By Love Beguiled
Don't get me wrong.
If I appear distracted,
Look knocked out by the light,
You make a very strong appearance,
A singularity into whose inexplicable center my mind spins.
I remember once, years ago,
When I landed in New York,
After living a year and half in Europe,
How the neon of America,
It appeared so awesomely garish, and bright.
Yet, when I close my eyes and picture it,
All seems pale before the radiance of your face.
That we, two people, would meet for morning breakfast,
Look out the café's windows at the steady rain,
Then, under the cover of our umbrellas,
Walk here and there, along avenues of inviting store fronts,
Have an early coffee and tea,
Or do I have the hour wrong,
Might the time better be described as brunch,
Or was it at an hour still later, and in another place,
In the afternoon, say somewhere on the Turnpike,
Or when we stopped at a crossroad to check our map,
At first I thought it might be vapors, something in the air,
Then I mulled the question over once again, and figured,
It must have been an electromagnetic charge,
And I wondered,
Had a fluke momentary electricity overwhelmed us?
Or perhaps, was it, cupid himself who truly stole
Behind fixtures of the thoroughfares?
I thought I had spied him crouched near a mailbox,
At start of our walk on Main Street in Point Pleasant!
The winged child pulled from his quiver, arrows,
Their heads were dipped in love potion,
– My thinking ran to the lines of the ancient story -
That once he aimed and shot them,
Grievously their tear into our mortal flesh.
I knew his wound would make for a ruckus extraordinaire.
I felt that expectations were suddenly turning great.
This romance presses hard upon me.
I find myself bound up, an affection drives me
It barks a claim beyond everyday physical experience.
I am being compelled to express it.
To gain your confidence,
To prove my mind sound, not at loss to reason,
I couch my verse
In a mood commonly called the subjunctive.
Though the posing of this frame of mind
Has little usage in today's English,
I try its grammar, or, is it, pretend to use it, so to temper
My over-wrought emotion and to quiet,
Soften my immodest and elevated parlance.
Were I not to employ this principle of language,
One might believe my love for you be shameless.
The mood, also, provides proper relief
For the all, too-far-out attitude, the conceit,
Which has me begging
The suspension of common sense and natural order
In order to pose an audacious proposition
As having a semblance of truth,
That I have come to possess a gift, as it were,
That Higher Power had granted me prophetic mantle.
Understand. I solely express my own wish and desire,
That all I say remains contingent,
The frame of mind here still hypothetical and dependent.
I do not use the imperative, I make no demand.
I have no special outcome in mind.
I dwell in fortress called Zion,
And come from it in the Pilgrims' coat and hat.
I look in the mirror and see their collar and tie.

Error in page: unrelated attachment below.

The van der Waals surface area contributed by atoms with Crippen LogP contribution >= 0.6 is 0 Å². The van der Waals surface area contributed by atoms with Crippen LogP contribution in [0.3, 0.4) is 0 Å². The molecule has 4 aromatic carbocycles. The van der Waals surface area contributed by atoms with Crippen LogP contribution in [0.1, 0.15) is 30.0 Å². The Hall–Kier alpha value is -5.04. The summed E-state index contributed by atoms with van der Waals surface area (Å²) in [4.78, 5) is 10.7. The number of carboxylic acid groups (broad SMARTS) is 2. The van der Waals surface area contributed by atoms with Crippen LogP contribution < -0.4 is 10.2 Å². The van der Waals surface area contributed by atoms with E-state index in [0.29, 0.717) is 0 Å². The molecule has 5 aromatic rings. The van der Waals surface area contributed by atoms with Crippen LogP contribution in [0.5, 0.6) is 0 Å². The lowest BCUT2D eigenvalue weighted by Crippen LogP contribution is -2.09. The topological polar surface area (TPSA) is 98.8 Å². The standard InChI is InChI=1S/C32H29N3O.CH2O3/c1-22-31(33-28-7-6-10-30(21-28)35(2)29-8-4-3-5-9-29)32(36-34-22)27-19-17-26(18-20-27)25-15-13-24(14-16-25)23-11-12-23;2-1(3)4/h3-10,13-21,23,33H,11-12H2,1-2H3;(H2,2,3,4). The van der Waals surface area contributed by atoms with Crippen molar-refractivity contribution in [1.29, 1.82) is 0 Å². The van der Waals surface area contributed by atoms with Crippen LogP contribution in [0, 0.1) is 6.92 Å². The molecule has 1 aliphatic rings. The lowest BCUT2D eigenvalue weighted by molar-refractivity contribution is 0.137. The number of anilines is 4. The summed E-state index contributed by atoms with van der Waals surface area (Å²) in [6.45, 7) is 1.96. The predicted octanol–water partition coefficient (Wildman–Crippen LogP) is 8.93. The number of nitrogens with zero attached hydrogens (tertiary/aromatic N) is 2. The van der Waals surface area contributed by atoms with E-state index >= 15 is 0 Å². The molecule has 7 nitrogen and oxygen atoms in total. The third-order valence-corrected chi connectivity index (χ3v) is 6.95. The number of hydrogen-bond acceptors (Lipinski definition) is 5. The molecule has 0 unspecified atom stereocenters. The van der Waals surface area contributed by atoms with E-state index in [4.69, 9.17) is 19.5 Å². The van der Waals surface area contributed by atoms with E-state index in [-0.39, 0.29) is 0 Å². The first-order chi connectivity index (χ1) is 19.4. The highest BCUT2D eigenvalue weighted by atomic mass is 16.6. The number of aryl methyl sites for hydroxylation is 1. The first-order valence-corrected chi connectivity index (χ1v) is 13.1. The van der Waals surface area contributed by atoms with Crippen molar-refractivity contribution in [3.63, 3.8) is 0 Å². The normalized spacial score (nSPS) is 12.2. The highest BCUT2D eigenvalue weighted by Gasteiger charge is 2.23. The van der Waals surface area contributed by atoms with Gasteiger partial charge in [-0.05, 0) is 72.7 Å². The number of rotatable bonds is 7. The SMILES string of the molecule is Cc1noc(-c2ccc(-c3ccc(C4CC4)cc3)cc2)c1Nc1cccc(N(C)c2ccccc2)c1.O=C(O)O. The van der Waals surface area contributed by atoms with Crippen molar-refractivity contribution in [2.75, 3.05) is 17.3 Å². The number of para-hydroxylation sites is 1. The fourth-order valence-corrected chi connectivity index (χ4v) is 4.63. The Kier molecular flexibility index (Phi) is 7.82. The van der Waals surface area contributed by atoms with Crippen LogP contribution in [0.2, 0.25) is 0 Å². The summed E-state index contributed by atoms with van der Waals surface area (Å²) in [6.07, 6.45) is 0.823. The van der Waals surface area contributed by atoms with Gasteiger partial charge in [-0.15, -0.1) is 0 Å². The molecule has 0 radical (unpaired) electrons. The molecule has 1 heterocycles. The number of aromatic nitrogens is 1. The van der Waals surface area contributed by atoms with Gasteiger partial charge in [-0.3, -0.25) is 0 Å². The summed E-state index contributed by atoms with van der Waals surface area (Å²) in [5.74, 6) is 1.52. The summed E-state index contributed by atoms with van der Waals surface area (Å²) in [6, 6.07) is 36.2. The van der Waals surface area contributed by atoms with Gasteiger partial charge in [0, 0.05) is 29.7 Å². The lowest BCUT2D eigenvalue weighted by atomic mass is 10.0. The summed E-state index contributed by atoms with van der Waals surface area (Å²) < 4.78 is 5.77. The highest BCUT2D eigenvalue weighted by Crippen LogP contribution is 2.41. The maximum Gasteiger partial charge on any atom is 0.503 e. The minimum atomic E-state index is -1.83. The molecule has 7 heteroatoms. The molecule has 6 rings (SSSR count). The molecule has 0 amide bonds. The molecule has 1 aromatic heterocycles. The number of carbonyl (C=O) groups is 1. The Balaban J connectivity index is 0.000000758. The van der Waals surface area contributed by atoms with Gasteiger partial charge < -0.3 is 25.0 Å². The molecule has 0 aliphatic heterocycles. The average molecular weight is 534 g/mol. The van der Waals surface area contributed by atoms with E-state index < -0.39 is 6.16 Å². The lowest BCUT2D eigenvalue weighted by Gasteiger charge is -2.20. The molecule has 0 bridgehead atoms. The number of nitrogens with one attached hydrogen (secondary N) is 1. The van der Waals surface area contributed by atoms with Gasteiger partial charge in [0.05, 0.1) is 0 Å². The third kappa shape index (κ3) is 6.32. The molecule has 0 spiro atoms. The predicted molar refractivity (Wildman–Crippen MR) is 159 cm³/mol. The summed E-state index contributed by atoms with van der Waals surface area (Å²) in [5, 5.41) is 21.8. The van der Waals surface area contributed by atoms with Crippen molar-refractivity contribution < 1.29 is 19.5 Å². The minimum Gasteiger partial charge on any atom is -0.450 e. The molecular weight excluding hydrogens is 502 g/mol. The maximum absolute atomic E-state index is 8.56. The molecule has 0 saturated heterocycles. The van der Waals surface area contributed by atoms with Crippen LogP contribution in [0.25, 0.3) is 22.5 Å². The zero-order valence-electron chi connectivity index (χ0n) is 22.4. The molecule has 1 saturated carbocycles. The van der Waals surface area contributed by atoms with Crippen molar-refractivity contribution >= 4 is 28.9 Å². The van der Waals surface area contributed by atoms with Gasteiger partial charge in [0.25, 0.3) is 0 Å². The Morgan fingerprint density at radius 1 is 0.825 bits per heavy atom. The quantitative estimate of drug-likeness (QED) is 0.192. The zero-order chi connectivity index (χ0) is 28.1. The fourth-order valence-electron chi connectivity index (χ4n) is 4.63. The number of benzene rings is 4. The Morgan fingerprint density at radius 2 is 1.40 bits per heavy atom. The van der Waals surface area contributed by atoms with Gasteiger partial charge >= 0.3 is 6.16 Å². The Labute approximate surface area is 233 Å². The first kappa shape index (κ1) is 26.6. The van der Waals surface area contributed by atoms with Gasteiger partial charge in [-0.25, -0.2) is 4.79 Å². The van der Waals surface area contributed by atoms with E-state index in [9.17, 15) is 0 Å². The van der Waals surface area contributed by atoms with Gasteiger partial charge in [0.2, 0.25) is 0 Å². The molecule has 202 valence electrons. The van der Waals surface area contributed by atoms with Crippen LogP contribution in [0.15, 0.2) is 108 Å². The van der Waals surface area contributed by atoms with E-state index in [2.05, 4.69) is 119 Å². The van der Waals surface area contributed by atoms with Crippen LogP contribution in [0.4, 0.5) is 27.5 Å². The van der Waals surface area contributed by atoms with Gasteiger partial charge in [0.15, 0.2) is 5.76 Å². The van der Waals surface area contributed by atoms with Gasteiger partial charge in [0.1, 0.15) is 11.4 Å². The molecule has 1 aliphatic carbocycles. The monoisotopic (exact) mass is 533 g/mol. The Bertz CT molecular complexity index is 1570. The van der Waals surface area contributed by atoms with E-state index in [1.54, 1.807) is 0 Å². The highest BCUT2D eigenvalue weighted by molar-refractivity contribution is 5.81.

And, like those passengers on board the Mayflower,
I know the Lord to be my helper. I fear not.
Who among your former friends has ever said it better?
And were you to live a long and hearty life
As all actuaries predict, what future friend
Might ever phrase it near as well as I have put it?
And if you ask the source of this lyric
That it arrive, as I propose, transcending the usual,
Everyday manner and common syntax, I must rejoin
That Sentiment Supreme, Him, the real pilot,
That when we drove in the white, Ford van and crossed
Jersey's North shore highways, while the soft brown,
Oh the magic, dream-like, living, pale, ethereal,
And somewhat golden light accented the downpours,
Whose constant unleashed falling, more
Like rain the Lord had promised Noah,
Than any explicable, temporary phenomenon of weather.
Wie es eigentlich gewesen.
“The carriage held but just us - and immortality.”
That when we traveled our first day together,
Though it is months ago, and now becomes the years,
All the time which has passed, I suggest
That it feels shorter than the day, that day
I first surmised the engine's mounts
Were tied to point, and that we, too, were belted, on board,
Hurled straight ahead in solemn league with Eternity.
Mercy, let it be known, Mercy freely bestowed,
Not for this, the one earthly moment,
But for our children’s children,
Drawn and signed, and at once delivered,
A grant for us and them, settled in this verse,
And from where, you might ask, derives this trust,
Sure as Word once promised Abraham?
I hear the text my grandmother spoke.
I see her at work when she ironed and folded,
Yet while she stooped to lay the laundry
Into the wicker oval basket at her feet,
And I, the child, I watched her nod the affirmative nod,
I saw that as she smiled a light had joined her face,
Today I repeat to you what she said to me,
“And I will bless them that bless you,
And curse him that curses you...”
And then the line which revealed,
She told me how the stanza means,
I hear the words my grandmother said,
That in you, I say through you, my darling, “... in you
“Shall all the families of the earth be blessed.”
STANLEY PACION's Other Poems
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(12 July 1904 – 23 September 1973)
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(March 26, 1874 – January 29, 1963)
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